Three Oscar Lessons for Your Annual Staff Celebration

Posted on by in Attitude, Communication, Leadership, Managing Talent, Planning, Remarkability

Far too often, annual staff celebrations are left to the last minute or simply rehashes of the previous year’s shindig, when they should be something far more. Last evening’s Oscar awards show clearly points out three classy lessons for how to make your annual celebration something memorable.

1. Make it an Event – The Oscars Awards show isn’t just another awards show, it is THE event actors and actresses look forward to attending (as well as movie lovers everywhere from the comfort of their homes). Months of preparations go into the event. From set designs to scripts, from outfits to jewelry, from presenters to seating arrangements, and from the red carpet to the parties afterwards, the Oscars are an event.

Now, obviously, most small and medium-sized businesses can’t afford to put on an event like the Oscars, but you can create AN event that your people will look forward to every year. You can make it a formal affair so that everyone dresses their best. You can put together or hire some local talent for a small “production.” You can allocate enough of your budget to make your employees feel special. You can put together a team three to six months ahead of time to work on it so that they/you have time to make something remarkable happen.

Your annual celebration event doesn’t have to be a last minute affair that’s just thrown together. Make it an event–and your people will look forward to it–and they will feel far more valued!

2. Make Your Comments Heartfelt and Well-Prepared – One of the nice traditions from the past several years is towards the end of the evening when they’re getting ready to choose the best actor and actress recipients, they have one person who’s worked with the nominee get up and say something nice about them. Five nominees, five short “speeches.” Some of the people making these comments are clearly not very close to the nominee. Some of them try to say something funny. But the ones that are most memorable, like Michelle Pfeiffer’s comments last evening about Jeff Bridges, are heartfelt and well-prepared.

She didn’t try to be funny or glib or light. She spoke from her heart and spoke of how much she admired Jeff and his work–as well as his commitment to his family (believe it or not, he’s someone in Hollywood who has been married for 33 years). Jeff was moved to tears, And so were we. I’ve forgotten most of the funny comments (other than Tim Robbins’ comments about Morgan Freeman–which would only make sense if you heard them), but I haven’t forgotten her comments to Jeff–nor the level of emotion they evoked. I doubt Jeff will forget them either.

In other words, don’t just wing your comments about your employees. If you’re going to honor them, honor them. Take the time to say something that’ll move them, that let’s you know how much you appreciate them, and that will evoke an emotion in everyone hearing them. There are times for roasts and light humor. But when you want to honor someone and make them feel it, speak from your heart and let them feel it.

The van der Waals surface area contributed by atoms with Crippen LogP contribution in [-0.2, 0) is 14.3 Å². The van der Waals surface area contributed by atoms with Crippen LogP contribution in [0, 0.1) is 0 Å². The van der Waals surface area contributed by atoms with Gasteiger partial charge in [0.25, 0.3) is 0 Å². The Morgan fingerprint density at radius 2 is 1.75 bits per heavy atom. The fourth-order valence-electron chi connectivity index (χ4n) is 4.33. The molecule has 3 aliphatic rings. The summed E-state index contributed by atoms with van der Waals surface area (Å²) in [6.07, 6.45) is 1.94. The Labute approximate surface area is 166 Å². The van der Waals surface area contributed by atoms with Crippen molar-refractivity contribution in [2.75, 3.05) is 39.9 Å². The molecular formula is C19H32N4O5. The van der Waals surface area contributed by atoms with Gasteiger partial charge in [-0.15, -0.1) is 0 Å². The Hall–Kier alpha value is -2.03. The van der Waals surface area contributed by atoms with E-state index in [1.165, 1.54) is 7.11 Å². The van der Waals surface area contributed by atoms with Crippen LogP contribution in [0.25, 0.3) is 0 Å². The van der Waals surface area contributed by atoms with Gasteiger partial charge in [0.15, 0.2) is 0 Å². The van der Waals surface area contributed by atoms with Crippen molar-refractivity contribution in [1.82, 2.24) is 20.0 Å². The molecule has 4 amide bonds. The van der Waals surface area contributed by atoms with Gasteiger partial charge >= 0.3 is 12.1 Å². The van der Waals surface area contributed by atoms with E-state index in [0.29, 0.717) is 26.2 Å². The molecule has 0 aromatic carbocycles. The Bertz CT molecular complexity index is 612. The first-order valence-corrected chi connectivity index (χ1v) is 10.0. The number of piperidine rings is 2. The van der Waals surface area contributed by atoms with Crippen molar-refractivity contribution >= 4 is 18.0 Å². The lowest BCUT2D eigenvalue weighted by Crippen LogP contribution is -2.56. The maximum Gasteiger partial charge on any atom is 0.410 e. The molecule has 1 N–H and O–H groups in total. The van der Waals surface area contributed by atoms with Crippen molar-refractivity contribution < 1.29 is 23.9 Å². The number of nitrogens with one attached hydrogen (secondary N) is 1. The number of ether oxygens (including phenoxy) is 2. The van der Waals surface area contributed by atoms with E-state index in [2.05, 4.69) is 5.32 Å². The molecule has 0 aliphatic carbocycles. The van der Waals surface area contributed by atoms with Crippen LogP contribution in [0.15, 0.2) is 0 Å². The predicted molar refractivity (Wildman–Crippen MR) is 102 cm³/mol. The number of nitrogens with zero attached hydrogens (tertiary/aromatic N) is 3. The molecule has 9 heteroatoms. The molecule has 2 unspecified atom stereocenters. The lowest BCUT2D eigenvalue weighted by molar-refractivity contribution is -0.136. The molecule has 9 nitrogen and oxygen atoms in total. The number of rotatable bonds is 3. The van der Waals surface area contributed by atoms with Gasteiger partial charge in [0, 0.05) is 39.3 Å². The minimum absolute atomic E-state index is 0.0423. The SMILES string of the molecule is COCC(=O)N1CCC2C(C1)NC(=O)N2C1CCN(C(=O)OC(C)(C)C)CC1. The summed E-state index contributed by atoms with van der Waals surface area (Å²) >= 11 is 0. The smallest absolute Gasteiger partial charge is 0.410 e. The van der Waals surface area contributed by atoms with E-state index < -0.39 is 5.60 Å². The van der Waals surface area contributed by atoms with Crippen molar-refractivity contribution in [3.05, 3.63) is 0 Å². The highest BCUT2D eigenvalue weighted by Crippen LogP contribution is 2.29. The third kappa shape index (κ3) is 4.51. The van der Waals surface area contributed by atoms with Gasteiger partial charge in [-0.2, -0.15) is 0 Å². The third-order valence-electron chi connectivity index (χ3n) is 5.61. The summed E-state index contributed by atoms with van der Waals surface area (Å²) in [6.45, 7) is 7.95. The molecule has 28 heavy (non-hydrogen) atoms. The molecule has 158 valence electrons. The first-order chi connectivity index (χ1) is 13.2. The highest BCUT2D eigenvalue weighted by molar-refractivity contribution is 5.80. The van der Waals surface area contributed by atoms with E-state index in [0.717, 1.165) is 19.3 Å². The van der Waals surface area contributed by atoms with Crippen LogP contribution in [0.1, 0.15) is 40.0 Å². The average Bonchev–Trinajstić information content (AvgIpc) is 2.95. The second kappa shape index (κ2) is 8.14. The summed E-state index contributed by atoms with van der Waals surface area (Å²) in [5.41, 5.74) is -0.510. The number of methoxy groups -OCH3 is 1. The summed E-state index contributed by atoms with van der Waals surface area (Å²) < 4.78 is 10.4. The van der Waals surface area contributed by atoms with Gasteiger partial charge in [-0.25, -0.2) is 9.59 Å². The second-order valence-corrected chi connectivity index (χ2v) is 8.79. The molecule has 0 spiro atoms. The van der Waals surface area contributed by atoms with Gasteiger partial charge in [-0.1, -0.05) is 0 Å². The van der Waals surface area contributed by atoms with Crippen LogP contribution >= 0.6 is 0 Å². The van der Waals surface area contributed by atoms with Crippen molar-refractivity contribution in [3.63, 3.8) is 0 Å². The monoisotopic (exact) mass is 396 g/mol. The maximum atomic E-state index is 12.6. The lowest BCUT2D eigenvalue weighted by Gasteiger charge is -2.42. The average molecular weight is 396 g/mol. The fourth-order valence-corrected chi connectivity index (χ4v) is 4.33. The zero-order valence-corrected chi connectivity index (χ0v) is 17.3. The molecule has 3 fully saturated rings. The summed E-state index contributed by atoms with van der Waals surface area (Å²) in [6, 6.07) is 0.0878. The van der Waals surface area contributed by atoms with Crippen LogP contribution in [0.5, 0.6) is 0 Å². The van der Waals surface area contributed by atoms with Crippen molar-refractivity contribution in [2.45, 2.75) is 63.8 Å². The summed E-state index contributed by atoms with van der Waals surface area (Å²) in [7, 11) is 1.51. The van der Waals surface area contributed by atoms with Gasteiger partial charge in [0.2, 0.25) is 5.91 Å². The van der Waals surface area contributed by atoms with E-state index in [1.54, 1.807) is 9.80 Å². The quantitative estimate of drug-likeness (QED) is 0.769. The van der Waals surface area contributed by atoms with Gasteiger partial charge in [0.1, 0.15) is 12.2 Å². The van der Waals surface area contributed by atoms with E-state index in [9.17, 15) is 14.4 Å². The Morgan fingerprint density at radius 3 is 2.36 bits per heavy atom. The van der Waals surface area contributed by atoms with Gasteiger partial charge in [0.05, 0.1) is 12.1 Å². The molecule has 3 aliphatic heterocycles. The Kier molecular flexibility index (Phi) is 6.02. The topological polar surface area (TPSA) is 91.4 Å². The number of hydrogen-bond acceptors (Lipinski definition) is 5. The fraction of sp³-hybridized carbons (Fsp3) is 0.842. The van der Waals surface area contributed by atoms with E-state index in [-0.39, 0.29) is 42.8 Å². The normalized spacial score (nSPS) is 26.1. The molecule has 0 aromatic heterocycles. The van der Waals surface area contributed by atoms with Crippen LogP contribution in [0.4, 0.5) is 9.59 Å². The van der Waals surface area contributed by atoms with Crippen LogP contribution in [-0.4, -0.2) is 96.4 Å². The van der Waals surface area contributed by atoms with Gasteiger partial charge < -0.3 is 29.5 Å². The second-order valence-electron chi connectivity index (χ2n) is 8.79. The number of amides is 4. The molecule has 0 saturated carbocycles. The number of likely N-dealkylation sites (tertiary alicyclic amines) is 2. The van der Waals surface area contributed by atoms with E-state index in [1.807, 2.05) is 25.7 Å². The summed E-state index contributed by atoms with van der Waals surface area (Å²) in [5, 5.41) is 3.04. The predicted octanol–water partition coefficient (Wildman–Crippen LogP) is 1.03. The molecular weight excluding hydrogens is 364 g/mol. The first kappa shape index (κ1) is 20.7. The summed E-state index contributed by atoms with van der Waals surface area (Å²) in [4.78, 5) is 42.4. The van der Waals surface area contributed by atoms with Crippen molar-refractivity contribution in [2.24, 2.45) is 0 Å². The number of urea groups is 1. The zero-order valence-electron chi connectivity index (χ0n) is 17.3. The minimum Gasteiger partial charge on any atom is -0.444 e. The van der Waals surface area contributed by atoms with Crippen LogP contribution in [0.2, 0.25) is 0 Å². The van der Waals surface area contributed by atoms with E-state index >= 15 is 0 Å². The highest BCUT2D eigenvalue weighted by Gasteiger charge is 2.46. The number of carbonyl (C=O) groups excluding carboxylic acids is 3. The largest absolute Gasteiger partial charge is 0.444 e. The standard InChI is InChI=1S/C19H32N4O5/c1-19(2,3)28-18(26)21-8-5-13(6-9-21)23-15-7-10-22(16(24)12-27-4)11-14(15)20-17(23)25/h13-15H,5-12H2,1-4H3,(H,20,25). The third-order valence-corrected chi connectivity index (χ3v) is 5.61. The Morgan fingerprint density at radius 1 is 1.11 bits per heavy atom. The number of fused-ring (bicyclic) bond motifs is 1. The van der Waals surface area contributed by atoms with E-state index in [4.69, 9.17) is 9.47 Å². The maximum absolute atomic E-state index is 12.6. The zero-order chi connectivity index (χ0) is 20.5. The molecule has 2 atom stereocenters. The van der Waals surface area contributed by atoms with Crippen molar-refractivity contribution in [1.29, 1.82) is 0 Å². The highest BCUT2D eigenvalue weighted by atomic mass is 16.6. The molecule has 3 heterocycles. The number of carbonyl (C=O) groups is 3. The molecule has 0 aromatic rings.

3. Get as Many People as Possible Involved – In far too many SMBs, too many leaders think, “If I want this to be something that my people appreciate, I need to just let them attend. I’ll take care of all the details.” But that’s wrong thinking. How many actors and actresses do you think think, “Boy, I hope they don’t ask me to be a presenter this year!” Buzz! They want to participate. Or how many actors or actresses think, “I hope they don’t send me a ballot or ask my opinion.” Etc.

When something is classy, people want to participate (it’s when it’s just thrown together that they don’t). Furthermore, as a leader, you should know, “What people help create, they own.”

Get as many of your people as possible involved in creating and delivering your annual celebration event. Make it special. Make it the highlight of the year. Make it something everyone looks forward to. And not only will your people want to play a part–they’ll also feel more valued and appreciated–and happier to be on your team–which sounds like a win-win to me!

To your accelerated success!

P.S. If you’ve ever been a part of a great annual celebration, write what happened (or what you did) in the comments section below. Share the wealth.

P.P.S. The three key questions are

1. What would make this year’s celebration an event that people will remember (and not just a rehash of last year)?
2. What can I (or others) say that will move our awards’ recipients emotionally?
3. How can we get as many people as possible involved in this event (starting at least three to six months out)?

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One Response to “Three Oscar Lessons for Your Annual Staff Celebration”

  1. Dave Hess 8 March 2010 at 2:52 pm #

    Bruce,
    Christ Fellowship Church in Palm Beach Garden, Florida had a volunter appreciation night back in January. When we got there for the event I was shocked. They had the entrance all lit up with spotlights, church staff were holding video cameras taking peoples pictures that fed the image to the large screens in the sanctuary, other church staffers had live microphones asking everyone the kinds of questions that movie stars get asked at awards night, everyone walked on a red carpet with dividing ropes to keep the “riff-raff” away from the stars.
    It was exactly what you are talking about. It was high energy.


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